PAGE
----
While Nonsemble 6 had the canonic Pierrot Lunaire to launch their group, the Mobius Trio—classical guitarists Mason Fish, Matthew Holmes-Linder, and Robert Nance, all protégés of David Tanenbaum and Sérgio Assad—had no established repertoire to draw on, and therefore had to build an entire catalogue of music for themselves from scratch, a situation that Tanenbaum points out has been the case for guitarists since Segovia’s time. Through an interdepartmental program at the school called Doublespeak developed by the guitar and composition chairs (Tanenbaum and Dan Becker, respectively), 20 composers were paired with guitarists to create new works, yielding 150 minutes of music for guitar. Doublespeak was modeled on an existing, successful program at SFCM called the Viola Project, begun in 2004 by string department chair Jodi Levitz and Becker. In addition to the benefits that composers gain from working in-depth with instruments that might not get a lot of their attention otherwise, both Tanenbaum and Levitz have spoken of the deeper sense of identification with a piece that performers gain while working on music written expressly for them. “Students would make extreme efforts to stretch their technique to new heights to perform ‘their’ works,” Levitz says. “This made me realize the power of ‘ownership’ of a work.“ Thanks in part to Doublespeak, the composer base that had experience writing for classical guitar was enlarged, and the trio went to work commissioning not only their peers, but also their teachers.
The integration of faculty members into this community, not only as mentors but also as collaborators, has been particularly gratifying to observe. Becker has an obvious, deep-rooted affection for his composition students and their performer colleagues alike, and has himself composed works for several of these groups. Sérgio Assad, who with Odair Assad forms the awe-inspiring Assad Brothers guitar duo, doesn’t simply coach or advise Mobius; he agreed to produce their first album and is writing for the ensemble as well. Students speak gratefully of Becker and Luciano Chessa, who is on the music history faculty, hosting informal listening parties in their homes. As a performer himself, Chessa has worked with The Living Earth Show and is writing a new work for Nonsemble 6.
The Living Earth Show—Andrew Meyerson, percussion, and Travis Andrews, electric guitar—started in 2010 out of Meyerson’s realization that the most musically rewarding path for him would be “to commission new works and play things that wouldn’t otherwise be played.” The duo, which has an album scheduled to be released on Innova this fall, has also had three works written for them by faculty members. When asked to describe the support that he and The Living Earth Show have received from the administration and faculty, Meyerson uses the words “endless,” “loving,” and “seemingly unconditional”—terms more commonly applied to one’s favorite grandmother than the administration of an institution.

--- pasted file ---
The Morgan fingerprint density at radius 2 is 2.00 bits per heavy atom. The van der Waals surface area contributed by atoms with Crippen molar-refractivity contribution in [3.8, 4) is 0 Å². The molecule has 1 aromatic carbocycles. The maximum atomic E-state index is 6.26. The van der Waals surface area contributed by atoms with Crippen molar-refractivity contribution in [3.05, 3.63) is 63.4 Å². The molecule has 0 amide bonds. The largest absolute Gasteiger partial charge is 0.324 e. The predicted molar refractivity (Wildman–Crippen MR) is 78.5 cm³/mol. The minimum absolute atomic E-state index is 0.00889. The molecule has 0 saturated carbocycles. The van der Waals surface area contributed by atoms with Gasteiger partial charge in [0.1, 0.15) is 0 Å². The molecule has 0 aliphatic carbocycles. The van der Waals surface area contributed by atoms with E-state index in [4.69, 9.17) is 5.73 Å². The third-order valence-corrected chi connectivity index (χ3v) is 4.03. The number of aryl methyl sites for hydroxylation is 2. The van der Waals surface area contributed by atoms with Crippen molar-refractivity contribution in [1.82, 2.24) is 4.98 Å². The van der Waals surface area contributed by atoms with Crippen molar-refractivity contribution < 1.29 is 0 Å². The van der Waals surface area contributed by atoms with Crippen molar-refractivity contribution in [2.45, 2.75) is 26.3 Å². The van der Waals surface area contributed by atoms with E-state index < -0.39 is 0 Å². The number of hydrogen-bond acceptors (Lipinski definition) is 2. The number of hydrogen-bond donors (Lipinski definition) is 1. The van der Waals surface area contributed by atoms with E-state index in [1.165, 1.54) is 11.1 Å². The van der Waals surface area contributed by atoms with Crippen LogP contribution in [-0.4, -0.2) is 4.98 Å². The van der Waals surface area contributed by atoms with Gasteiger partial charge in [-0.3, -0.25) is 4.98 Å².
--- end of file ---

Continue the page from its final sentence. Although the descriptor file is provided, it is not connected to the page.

In addition to the duo, Meyerson co-founded the annual Hot Air Music Festival in 2010, a full-day new music marathon event that takes place at the conservatory each spring. (Last year there was also an off-site Hot Air After Party concert at the Hotel Utah, a saloon dating back to 1908 that regularly presents independent music in the South of Market area, where Mobius, Living Earth, and the Friction Quartet shared the bill.) With Becker as a faculty sponsor, the organizers of the festival received academic credit as an independent study project, free space provided by the school, and some PR assistance. Building on the model of the Switchboard Festival (which is independent of the school, though founded by alumni) and Becker’s own experience producing OPUS415 marathons with his Common Sense Composers’ Collective, the Hot Air Music Festival was launched, allowing Meyerson and his co-founders the experience of entrepreneurship within a supported environment.
The Friction Quartet is one beneficiary of Hot Air’s greenhouse: founded by violinist Kevin Rogers and cellist Douglas Machiz, Friction wanted specifically to play John Adams’s String Quartet and programmed it for Hot Air in 2012. (In addition to Rogers and Machiz, the quartet includes violinist Otis Harriel and violist Pei-Ling Lin.) According to Rogers, a number of people came to hear that work specifically, and their performance, which was then posted on YouTube, brought them to the attention of other composers, who began contacting them. Among those writing for the group now is Becker, who is collaborating with Friction on a major project for Bay Area dance luminaries Janice Garrett and Charles Moulton titled A Show of Hands, which Friction will perform live with Garrett+Moulton Productions in October.
Rogers’s interest in contemporary music began well before coming to SFCM. He speaks of becoming familiar with Penderecki and Berio before Beethoven, and cites the experience of hearing the San Francisco-based Kronos Quartet’s recording of Black Angels as an inspiration.** With this existing interest in new music, Rogers (who was the violinist assigned through the chamber music program to the Pierrot Lunaire ensemble that has now become Nonsemble 6) is grateful that his teacher Bettina Mussemeli was “willing to get her hands dirty and explore” contemporary works with him that she didn’t know herself. Likewise, he also credits conductor Nicole Paiement, who directs both the school’s new music ensemble (a student ensemble) and Opera Parallèle (the conservatory’s resident professional new music ensemble, which recruits students to perform with professionals) for sharing her “infectious energy for new music.”